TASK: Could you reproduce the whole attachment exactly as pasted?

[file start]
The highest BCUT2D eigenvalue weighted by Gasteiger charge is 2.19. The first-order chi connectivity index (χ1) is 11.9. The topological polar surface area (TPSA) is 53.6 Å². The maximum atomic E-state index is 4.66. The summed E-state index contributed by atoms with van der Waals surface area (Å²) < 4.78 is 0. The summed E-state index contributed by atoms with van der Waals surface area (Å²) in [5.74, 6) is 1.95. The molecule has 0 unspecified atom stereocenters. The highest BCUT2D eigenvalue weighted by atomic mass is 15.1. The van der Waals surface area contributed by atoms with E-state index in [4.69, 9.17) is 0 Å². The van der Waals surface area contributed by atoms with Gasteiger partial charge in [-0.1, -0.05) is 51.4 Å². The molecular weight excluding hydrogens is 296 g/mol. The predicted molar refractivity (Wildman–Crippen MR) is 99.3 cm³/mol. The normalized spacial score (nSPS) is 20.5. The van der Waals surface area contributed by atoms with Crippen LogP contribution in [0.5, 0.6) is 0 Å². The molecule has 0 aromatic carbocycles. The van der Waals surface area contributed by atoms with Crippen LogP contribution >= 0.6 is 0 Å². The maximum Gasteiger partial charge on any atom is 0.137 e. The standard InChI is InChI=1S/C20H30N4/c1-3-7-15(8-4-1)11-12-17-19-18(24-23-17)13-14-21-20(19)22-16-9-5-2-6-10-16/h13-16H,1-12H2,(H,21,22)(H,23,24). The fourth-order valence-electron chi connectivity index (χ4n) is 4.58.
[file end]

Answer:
The highest BCUT2D eigenvalue weighted by Gasteiger charge is 2.19. The first-order chi connectivity index (χ1) is 11.9. The topological polar surface area (TPSA) is 53.6 Å². The maximum atomic E-state index is 4.66. The summed E-state index contributed by atoms with van der Waals surface area (Å²) < 4.78 is 0. The summed E-state index contributed by atoms with van der Waals surface area (Å²) in [5.74, 6) is 1.95. The molecule has 0 unspecified atom stereocenters. The highest BCUT2D eigenvalue weighted by atomic mass is 15.1. The van der Waals surface area contributed by atoms with E-state index in [4.69, 9.17) is 0 Å². The van der Waals surface area contributed by atoms with Gasteiger partial charge in [-0.1, -0.05) is 51.4 Å². The molecular weight excluding hydrogens is 296 g/mol. The predicted molar refractivity (Wildman–Crippen MR) is 99.3 cm³/mol. The normalized spacial score (nSPS) is 20.5. The van der Waals surface area contributed by atoms with Crippen LogP contribution in [0.5, 0.6) is 0 Å². The molecule has 0 aromatic carbocycles. The van der Waals surface area contributed by atoms with Crippen LogP contribution >= 0.6 is 0 Å². The maximum Gasteiger partial charge on any atom is 0.137 e. The standard InChI is InChI=1S/C20H30N4/c1-3-7-15(8-4-1)11-12-17-19-18(24-23-17)13-14-21-20(19)22-16-9-5-2-6-10-16/h13-16H,1-12H2,(H,21,22)(H,23,24). The fourth-order valence-electron chi connectivity index (χ4n) is 4.58.